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Discoveries and Opinions of Galileo (1957)

by Galileo Galilei

Other authors: See the other authors section.

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Galileo's wit and sarcasm made this interesting book absolutely fun. Except for all the bits about prejudice and really stubborn people who wouldn't look at ideas in a clear light. ( )
  amaraduende | Mar 30, 2013 |
Edition: // Descr: viii, 301 p. 20.5 cm. // Series: Call No. { } Translated with an Introduction and Notes by Stillman Drake Contains Appendices and Index. // //
  ColgateClassics | Oct 26, 2012 |
This is a fascinating collection of Gailileo's writings on his discovery of Jupiter's moons and his observation and speculations on the nature of sunspots, as well as his defense of the veracity of his observations in the face of heavy censure from the Church. Any amateur astronomer who remembers seeing Jupiter's moons for the first time through a telescope and witnessing the change in their configuration from night to night will get a thrill out of reading this first account and Galileo's extraordinary reasoning as to why they must be satellites of the planet Jupiter and why this confirms the heliocentric model. Galileo was an excellent rhetorician who also surprisingly had a sense of humor when dealing with the absurdity of his critics' claims. I thoroughly loved this book and recommend it to anyone even mildly interested in the history of astronomy. ( )
  danimak | Sep 28, 2007 |
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Author nameRoleType of authorWork?Status
Galileo Galileiprimary authorall editionsconfirmed
Drake, StillmanTranslatorsecondary authorsome editionsconfirmed
Frasconi, AntonioIllustratorsecondary authorsome editionsconfirmed
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Dedication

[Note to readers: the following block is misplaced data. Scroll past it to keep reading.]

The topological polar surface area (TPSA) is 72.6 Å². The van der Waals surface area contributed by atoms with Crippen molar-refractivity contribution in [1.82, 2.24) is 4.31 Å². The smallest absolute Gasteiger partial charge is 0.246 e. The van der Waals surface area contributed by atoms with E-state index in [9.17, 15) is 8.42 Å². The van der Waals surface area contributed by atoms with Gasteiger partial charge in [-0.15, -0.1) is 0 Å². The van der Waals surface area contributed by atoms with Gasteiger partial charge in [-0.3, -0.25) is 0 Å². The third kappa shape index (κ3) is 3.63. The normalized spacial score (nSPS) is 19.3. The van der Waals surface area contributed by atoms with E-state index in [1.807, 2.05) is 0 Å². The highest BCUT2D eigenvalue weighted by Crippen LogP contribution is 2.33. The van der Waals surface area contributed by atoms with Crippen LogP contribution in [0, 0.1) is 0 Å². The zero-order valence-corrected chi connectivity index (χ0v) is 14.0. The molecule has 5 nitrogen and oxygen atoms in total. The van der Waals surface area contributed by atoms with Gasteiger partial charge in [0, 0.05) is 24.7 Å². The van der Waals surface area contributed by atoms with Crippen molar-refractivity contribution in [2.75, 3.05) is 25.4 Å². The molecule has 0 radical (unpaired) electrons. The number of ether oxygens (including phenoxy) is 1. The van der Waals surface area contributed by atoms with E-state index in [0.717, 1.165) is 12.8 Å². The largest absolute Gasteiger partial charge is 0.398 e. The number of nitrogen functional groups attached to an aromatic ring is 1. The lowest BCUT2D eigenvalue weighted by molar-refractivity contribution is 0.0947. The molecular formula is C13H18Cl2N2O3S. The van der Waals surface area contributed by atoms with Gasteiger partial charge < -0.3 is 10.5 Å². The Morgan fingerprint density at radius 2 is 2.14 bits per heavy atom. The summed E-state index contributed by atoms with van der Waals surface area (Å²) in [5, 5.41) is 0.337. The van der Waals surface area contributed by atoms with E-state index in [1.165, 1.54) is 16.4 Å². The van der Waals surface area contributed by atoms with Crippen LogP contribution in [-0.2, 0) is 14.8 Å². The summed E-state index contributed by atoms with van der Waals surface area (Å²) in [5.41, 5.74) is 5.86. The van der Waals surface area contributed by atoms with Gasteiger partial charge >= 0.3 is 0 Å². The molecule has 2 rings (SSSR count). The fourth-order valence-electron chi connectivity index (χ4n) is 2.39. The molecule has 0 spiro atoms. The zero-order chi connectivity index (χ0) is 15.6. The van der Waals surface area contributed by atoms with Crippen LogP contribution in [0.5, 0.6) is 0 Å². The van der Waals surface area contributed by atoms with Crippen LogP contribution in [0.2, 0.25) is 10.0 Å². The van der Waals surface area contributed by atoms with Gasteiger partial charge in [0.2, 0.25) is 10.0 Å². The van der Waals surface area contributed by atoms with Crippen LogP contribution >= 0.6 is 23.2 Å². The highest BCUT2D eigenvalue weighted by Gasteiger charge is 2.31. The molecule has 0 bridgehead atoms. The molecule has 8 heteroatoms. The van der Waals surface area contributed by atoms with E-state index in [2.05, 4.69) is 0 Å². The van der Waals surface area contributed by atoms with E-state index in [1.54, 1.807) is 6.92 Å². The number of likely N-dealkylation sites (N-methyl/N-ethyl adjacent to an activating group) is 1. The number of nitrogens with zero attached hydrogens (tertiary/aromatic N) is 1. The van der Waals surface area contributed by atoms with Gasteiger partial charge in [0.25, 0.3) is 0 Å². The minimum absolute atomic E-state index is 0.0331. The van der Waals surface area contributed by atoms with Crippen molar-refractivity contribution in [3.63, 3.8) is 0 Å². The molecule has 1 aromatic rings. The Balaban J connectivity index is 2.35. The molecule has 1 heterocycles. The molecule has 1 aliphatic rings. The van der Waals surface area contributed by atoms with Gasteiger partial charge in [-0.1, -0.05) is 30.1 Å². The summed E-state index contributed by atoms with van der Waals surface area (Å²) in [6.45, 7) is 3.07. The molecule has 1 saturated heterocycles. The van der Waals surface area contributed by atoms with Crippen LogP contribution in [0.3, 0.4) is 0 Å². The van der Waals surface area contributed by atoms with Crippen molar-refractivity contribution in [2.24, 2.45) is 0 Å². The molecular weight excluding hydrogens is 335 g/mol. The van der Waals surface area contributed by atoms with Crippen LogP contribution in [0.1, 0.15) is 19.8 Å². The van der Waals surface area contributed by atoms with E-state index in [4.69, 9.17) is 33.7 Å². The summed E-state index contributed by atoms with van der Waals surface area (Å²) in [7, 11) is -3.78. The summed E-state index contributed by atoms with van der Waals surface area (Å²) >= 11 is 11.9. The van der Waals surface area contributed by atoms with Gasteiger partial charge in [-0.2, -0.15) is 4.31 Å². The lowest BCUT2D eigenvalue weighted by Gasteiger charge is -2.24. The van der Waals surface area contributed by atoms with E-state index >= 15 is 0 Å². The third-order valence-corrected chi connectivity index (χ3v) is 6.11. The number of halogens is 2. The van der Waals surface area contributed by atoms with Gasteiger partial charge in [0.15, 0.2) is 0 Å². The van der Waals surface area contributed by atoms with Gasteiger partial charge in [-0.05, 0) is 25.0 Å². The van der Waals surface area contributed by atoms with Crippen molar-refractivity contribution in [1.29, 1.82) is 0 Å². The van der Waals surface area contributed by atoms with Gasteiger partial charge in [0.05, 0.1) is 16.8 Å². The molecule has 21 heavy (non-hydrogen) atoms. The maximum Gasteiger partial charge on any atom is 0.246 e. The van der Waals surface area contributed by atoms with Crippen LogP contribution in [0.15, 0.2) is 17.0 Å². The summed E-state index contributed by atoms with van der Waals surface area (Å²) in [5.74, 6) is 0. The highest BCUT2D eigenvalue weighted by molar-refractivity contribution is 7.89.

To
Frank de Bellis
dauntless in the cause
of Italian culture
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Intro:
A century ago Giacomo Leopardi, in an essay of fame, remarked that continual progress in science obscures the achievements of men who have devoted the lives to it.
Surely a distinguished public service has been rendered by those who have protected from envy the noble achievements of men who had excelled in virtue, and have thus preserved from oblivion and neglect those names which deserve immortality.
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Book description
Galileo introduced the world to the two most significant aspects of modern science - its method of inquiry and its criterion of truth - for he was the first major figure to champion the right of the scientists to purchase his research through observation and experiment, uninfluenced by such non-scientific considerations as politics and theology. 
Direction g his polemics against the pedantry of his time, Galileo, as his own popularizer, addressed his writings to contemporary laymen. His support of Copernican cosmology against the Church's strong opposition, his development of a telescope and observation of such phenomena as comets and sunspots, his unorthodox opinions as a philosopher of science -  these were the central concerns of his career and the subjects of four of his most important writings. These appear here in new, definitive translations by Stillman Drake, with an introductory essay placing them in their biographical and historical context.
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Amazon.com Product Description (ISBN 0385092393, Paperback)

Directing his polemics against the pedantry of his time, Galileo, as his own popularizer, addressed his writings to contemporary laymen. His support of Copernican cosmology, against the Church's strong opposition, his development of a telescope, and his unorthodox opinions as a philosopher of science were the central concerns of his career and the subjects of four of his most important writings. Drake's introductory essay place them in their biographical and historical context.

(retrieved from Amazon Mon, 30 Sep 2013 14:02:33 -0400)

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